Reflecting Diversity. This is not the place for a disquisition on how poorly America's minorities, women and other diversity groups are faring on our broadcast media. The fact that people of color own only about 3.6% of full-power commercial television stations pretty much documents the shortfall. Diversity goes to how groups are depicted in the media--too often stereotyped and caricatured--and to what roles minorities and women have in owning and managing media companies. The FCC's Diversity Advisory Committee has spent years providing us with specific, targeted recommendations to correct this injustice. How sad it is that most of these recommendations have not been put to a Commission vote. It is time to right this awful wrong.
How does the FCC plan to increase the number of full-power television stations owned by minorities? Is Copps saying the FCC should yank licenses from white owners simply because they're white and hand them over to minority owners because they're minorities? Government sponsored racial discrimination is still racial discrimination. And he wants the FCC to micromanage how broadcast companies portray minorities and women on television because heaven forbid you should see something that might cause you to think in ways that are politically incorrect.
Local and Independent Programming. The goal here is more localism in our program diet, more local news and information, and a lot less streamed-in homogenization and monotonous nationalized music at the expense of local and regional talent. Homogenized music and entertainment from huge conglomerates constrains creativity, suppresses local talent, and detracts from the great tapestry of our nation's cultural diversity. We should be working toward a solution wherein a certain percentage of prime-time programming--I have suggested 25 percent--is locally or independently-produced. Public Service Announcements should also be more localized and more of them aired in prime-time, too. And PEG channels--public, educational and government programming--deserve first-class treatment if we are to have a first class media.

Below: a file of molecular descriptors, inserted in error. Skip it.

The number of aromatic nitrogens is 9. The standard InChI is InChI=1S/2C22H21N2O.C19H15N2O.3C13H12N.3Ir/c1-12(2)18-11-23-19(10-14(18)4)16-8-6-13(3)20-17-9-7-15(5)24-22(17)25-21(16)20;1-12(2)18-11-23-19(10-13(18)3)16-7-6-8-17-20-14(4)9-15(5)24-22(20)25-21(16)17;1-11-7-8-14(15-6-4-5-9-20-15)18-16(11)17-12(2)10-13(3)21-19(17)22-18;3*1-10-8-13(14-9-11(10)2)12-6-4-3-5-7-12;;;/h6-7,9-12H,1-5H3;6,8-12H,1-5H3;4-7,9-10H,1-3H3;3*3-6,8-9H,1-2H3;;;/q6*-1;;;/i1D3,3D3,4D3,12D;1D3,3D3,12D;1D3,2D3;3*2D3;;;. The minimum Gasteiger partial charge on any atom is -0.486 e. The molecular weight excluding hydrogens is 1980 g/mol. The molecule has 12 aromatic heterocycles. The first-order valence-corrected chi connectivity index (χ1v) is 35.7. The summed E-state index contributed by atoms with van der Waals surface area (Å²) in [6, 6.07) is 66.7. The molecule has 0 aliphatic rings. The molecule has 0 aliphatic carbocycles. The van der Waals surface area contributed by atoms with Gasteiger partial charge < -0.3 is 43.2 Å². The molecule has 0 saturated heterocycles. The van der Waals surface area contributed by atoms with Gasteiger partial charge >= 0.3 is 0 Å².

Again, Copps thinks the FCC should be able to micromanage what television stations show and what radio stations play. What if a station's viewers or listeners don't want to see or hear the local talent? Would the stations still be required to spend the money to produce and air television shows no one watches or play songs on the radio that no one listens to just to meet the government's definition of diversity? What would be the point of the television and radio station existing at all then? Government propaganda, pure and simple.
Even if he manages to get his way and the FCC is given the power to micromanage broadcast media and radio so they conform to what Copps and other progressives think they should look and sound like, consumers won't put up with it. There are other places for them to go, and what does not exist now will be created if there is a market demand for it. Additional premium television stations exempt from these rules will pop up to provide the kind of television shows people want to watch. If radio listeners can't find what they want to hear on the public airwaves, they will make the switch to satellite radio. The market will find a way to meet consumers' demands if the FCC forces television and radio stations to submit to FCC-defined politically correct standards.
Copps isn't satisfied with getting his claws into television and radio only. He also wants the internet to be reclassified as a telecommunications service so he can control everything people read, see, and hear online as well. He and his fellow progressives just can't live and let live. Instead, they have this obsessive need to force everyone else to live as they want them to.
Update: The Daily Caller has a lot more on Copps' crusade to take over and impose his standards on American media.